Do Criminal Records Have an Expiry Date?

A criminal record is simply information that’s kept about a person’s arrests and convictions. State, local and federal authorities store and use them for many purposes. They can be used for identification and to locate possible suspects in unsolved cases. Courts can also use criminal records to determine sentences for crimes that are committed by that same person later on. Another use for criminal records, one that’s becoming more frequent in recent years, comes in the form of background checks, which we will look at later in this article.

So, What’s in a Criminal Record, Anyway?

Criminal records hold information only about crimes or arrests for crimes and don’t include traffic convictions. Here’s the good news: it’s possible to make your criminal record disappear. In some circumstances, you can ask to have your record expunged. In essence, this renders your record inactive, but the information continues to be accessible to law enforcement or government officials. If your record has been expunged, you can legally say that you have no criminal record.

The rules about expungement are different in each state. However, adult criminal records are never automatically expunged or sealed. In some states, expungement is not even an option. An expungement is most likely to be considered if the record in question contains a minor first offence. In order to get a record expunged, you must follow the procedure set up by your state laws to request that it goes through a court process.

Juvenile and Sex-Offender Records

When a child is arrested or convicted, the criminal record that is created is treated very differently than that of an adult. The consensus is that children should not have their juvenile record follow them for their entire lives due to mistakes that were made while they were young. Because of this, juvenile records are usually sealed once the person reaches age 18, as long as he or she has not committed another crime. Once sealed, the record remains in existence but is not available to anyone but law enforcement or the courts. This allows the young person to have a fresh start as an adult. However, if another crime has been committed, the record can be kept open.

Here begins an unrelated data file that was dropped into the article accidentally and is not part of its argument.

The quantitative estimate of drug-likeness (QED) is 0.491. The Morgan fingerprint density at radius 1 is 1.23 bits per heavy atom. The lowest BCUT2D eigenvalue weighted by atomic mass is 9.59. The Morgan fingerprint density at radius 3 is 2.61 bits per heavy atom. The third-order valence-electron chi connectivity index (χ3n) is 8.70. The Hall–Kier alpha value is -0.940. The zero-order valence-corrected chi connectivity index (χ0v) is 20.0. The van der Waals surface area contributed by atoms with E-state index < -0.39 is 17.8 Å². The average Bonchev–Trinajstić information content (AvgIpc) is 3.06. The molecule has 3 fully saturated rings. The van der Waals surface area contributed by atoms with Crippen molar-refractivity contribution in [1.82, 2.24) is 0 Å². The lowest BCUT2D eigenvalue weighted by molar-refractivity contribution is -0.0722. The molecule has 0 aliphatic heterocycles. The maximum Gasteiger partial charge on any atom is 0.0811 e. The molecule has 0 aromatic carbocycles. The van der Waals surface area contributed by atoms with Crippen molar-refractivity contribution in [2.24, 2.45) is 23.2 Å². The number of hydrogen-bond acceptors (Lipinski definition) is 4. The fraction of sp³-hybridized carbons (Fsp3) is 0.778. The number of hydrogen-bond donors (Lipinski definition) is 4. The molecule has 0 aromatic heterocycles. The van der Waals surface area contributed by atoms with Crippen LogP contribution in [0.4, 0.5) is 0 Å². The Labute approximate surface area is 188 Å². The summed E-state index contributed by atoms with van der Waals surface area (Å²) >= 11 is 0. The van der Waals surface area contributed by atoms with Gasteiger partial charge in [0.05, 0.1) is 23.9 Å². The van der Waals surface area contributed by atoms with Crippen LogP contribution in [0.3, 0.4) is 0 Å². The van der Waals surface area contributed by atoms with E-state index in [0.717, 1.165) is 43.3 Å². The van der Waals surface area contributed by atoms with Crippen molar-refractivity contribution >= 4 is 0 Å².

There are times when a juvenile is tried as an adult, however. This usually happens when the crime committed is very serious, such as murder or rape. When a juvenile is tried as an adult, he or she is sent to a regular adult court. The court decides the case, and if there’s a conviction, it’s entered on the person’s record as an adult offense. For this type of record to be sealed, the person must go through the regular state process just as an adult would.

If a juvenile is convicted of a sex offense, just like an adult offender, he or she must register as a sex offender. A sex offense is a crime of a sexual nature (such as rape, sexual assault, inappropriate touching and so on) in which the victim can be a minor or an adult. Juvenile and adult sex offenders are treated differently than people who commit other crimes. A sex offense goes on a criminal record, and in addition to this, he or she must register with the state sex offender registry. The information about the crime is sent to the registry, and the convicted person must inform the registry of any changes in address after he or she is released from prison.

How Does A Criminal Record Affect Job Opportunities?

One thing to remember is that you can be discriminated against because of your record. You can be refused a job, excluded from public housing and in general treated differently because of a criminal record. The only exception to this is that a person who has a felony for drug use may not be discriminated against because of that conviction.

A potential employer can ask you about your criminal record if you’re applying for a job in which a record presents a concern. The employer can access your criminal record (with permission) through a credit agency or private firm like Brevard Background Check. You can deny permission for a record check, but doing so is a red flag to the employer. In general, if you’re asked about having a record, it’s best to offer the information yourself and try to give an explanation when possible.

If you’re applying for a job and your record presents a problem, it’s possible to obtain fidelity bonding. This is essentially an insurance policy that protects the employer against any loss you might cause. You can purchase this type of bond yourself or obtain it through a community rehabilitation program or the Federal Bonding Program.

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